Baltimore, MD - C. Grimaldis Projects is pleased to present "un•der•cur•rent", a solo exhibition by Hidenori Ishii. Extending from the artist's focus on the aftermath of Fukushima Daiichi, the exhibition posits a series of meditations on what utopia might be possible after nuclear collapse and how beauty might persist as landscape turns mutant.
Four paintings entitled "Ekki Múkk" (Icelandic for "quiet here") are fragments of a burnished floral motif based on the traditional woodwork adornment of a late 17th century Dutch cabinet attributed to Jan van Mekeren. Ishii's own painting practice is influenced heavily by 17th century Dutch still lives and their concern with freshness and decay. Rendered with synthetic materials, these flowers appear to be distressed, oxidized copper, as if their metal has been exposed to harsh elements for years.
Copper also forms the support system for Ishii's "Follow the Map" series; breast-shaped cast resin works in neon vitrines which could be lab samples to be tested or artificial body parts for sale. These small, gene-like works might be scattered like seeds, germinating hybrids between biological and artificial, natural and technological.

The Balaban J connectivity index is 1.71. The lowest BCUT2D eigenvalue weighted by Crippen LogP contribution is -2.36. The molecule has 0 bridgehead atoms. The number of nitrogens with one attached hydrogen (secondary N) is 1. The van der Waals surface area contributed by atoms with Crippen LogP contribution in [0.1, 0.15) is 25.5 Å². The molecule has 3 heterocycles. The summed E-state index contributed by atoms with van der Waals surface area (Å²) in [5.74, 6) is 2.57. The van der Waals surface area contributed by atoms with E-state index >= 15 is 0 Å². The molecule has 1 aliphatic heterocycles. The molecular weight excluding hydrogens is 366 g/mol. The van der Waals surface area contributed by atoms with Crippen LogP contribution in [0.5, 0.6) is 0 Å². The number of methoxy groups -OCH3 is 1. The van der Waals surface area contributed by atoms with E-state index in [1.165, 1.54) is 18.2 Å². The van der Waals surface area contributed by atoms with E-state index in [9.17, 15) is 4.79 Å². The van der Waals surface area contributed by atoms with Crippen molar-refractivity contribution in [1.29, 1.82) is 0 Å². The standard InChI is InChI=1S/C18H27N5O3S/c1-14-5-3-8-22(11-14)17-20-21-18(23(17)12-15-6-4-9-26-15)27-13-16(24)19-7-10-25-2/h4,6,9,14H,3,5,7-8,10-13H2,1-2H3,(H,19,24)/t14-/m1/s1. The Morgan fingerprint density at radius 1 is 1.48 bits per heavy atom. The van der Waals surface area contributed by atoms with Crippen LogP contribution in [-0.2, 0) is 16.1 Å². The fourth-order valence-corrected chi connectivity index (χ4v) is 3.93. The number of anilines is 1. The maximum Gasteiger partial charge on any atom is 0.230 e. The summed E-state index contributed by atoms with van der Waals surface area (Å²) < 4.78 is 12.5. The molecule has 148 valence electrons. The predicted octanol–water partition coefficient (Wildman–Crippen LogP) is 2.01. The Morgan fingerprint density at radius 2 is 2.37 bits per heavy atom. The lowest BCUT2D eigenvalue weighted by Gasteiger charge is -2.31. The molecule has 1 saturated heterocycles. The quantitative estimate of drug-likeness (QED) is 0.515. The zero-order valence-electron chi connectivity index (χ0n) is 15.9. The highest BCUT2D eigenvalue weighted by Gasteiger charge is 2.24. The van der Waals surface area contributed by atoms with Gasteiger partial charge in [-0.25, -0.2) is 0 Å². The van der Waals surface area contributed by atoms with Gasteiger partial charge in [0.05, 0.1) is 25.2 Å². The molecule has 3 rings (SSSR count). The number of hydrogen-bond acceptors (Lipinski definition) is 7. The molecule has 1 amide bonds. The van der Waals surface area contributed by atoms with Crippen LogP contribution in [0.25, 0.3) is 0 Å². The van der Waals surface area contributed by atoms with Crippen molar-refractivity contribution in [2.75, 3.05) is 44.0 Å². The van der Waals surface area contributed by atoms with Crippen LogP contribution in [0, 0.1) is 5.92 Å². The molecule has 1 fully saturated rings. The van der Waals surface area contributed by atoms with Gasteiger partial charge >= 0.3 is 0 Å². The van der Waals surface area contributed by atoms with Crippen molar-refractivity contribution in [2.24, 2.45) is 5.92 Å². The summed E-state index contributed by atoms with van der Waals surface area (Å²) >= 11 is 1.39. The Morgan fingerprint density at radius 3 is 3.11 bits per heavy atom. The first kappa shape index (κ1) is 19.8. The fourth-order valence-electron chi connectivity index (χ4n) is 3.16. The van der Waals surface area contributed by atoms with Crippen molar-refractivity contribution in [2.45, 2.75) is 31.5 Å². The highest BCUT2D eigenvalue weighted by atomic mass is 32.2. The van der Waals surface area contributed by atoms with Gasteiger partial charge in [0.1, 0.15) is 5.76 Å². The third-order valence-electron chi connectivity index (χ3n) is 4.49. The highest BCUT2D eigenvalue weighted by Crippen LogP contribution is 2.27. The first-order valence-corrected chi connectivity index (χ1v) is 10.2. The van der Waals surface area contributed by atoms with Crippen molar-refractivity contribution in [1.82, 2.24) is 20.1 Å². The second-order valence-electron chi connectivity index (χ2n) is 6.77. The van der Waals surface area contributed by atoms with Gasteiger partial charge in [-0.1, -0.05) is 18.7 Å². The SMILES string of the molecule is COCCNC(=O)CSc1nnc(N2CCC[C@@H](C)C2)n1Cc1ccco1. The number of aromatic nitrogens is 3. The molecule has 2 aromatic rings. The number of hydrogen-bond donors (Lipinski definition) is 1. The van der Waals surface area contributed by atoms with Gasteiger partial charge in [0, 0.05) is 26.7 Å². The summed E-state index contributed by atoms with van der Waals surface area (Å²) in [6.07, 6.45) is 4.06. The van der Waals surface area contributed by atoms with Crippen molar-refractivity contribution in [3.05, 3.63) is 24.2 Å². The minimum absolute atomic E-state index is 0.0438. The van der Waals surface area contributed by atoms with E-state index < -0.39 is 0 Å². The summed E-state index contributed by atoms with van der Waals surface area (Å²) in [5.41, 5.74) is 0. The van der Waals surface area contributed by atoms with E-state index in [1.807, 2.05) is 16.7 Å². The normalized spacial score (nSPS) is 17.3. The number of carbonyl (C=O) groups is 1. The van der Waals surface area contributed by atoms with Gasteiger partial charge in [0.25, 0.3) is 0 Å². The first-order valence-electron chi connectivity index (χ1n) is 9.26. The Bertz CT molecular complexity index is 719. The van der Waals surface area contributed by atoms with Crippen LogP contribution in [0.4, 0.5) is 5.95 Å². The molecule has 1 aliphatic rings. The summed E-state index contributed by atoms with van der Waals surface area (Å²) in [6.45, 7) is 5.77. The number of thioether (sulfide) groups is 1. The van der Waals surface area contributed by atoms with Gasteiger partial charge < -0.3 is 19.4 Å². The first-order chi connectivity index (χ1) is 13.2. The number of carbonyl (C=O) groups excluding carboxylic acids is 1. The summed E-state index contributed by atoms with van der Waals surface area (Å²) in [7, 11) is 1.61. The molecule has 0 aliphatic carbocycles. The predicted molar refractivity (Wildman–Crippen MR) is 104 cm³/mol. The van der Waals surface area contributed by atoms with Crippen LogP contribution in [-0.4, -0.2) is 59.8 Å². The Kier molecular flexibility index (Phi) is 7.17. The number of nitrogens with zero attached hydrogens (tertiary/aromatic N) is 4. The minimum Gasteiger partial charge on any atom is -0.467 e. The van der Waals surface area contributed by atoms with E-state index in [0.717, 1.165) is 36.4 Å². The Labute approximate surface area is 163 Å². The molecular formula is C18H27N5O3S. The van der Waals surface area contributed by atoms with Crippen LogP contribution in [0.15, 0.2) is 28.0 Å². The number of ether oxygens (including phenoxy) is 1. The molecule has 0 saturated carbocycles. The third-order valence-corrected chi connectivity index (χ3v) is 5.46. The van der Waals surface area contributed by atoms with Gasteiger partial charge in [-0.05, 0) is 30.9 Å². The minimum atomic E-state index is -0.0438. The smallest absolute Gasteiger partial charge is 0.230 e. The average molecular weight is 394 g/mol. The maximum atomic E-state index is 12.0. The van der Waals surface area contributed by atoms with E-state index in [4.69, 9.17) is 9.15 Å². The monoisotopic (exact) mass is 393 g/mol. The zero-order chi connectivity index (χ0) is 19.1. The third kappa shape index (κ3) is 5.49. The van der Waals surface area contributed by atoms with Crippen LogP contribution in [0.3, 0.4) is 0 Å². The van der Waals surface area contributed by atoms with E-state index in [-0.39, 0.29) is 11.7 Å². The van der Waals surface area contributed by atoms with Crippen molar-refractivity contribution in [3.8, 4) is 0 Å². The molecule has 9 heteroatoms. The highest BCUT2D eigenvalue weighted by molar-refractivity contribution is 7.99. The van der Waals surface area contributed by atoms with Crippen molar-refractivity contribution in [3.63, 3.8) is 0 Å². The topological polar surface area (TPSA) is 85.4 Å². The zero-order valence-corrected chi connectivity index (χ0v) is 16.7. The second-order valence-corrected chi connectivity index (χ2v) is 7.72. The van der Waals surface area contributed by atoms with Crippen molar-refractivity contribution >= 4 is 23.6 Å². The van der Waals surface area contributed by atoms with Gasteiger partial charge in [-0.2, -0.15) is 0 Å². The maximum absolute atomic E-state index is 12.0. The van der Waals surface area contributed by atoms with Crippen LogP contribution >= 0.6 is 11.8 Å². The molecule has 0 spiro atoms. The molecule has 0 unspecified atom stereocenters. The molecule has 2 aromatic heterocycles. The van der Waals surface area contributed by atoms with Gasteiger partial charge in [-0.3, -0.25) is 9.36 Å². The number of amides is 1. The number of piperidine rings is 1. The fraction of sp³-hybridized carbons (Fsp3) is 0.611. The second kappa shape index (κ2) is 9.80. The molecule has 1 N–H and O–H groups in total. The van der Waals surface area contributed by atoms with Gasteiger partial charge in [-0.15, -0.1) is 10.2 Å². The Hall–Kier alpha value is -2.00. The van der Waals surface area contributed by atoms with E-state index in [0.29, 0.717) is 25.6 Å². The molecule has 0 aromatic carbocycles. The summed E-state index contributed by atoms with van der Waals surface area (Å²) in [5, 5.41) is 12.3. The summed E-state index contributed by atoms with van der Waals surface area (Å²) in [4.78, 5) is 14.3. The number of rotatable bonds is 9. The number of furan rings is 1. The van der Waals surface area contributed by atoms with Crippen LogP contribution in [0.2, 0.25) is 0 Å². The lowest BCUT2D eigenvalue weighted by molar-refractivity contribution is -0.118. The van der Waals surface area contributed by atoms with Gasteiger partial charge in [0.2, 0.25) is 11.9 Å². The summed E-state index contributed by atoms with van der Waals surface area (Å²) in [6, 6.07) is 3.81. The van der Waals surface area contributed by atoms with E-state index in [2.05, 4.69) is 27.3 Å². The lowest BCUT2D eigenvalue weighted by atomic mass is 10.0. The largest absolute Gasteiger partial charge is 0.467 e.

In new paintings from the artist's "Nostalgia" series, abstracted foliage grows around toxic chain-linked fencing. The reflective pool in "Nostalgia VII" and "Nostalgia VIII" intimates the exhibition's title, suggesting a flow of hazardous material which might nourish or poison its surroundings. Ishii describes these paintings as a response to Monet's water lilies: examinations of how space shimmers between surface and reflection, between visible and invisible.
The works in this exhibition feature the artist's signature use of synthetic resin Kuricoat C-720, a neon-green substance sprayed at Fukushima Daiichi after the reactor meltdown in an effort to resist the airborne spread of radiation. At disaster sites, invisible radioactive material weaves itself into the contaminated environment, redefining space and one's relationship to the body. Ishii's utopias respond to such an undercurrent, hypothesizing the entangled trajectories of objects and their fates; the fate of a vein, an organ, a machine or of a flower.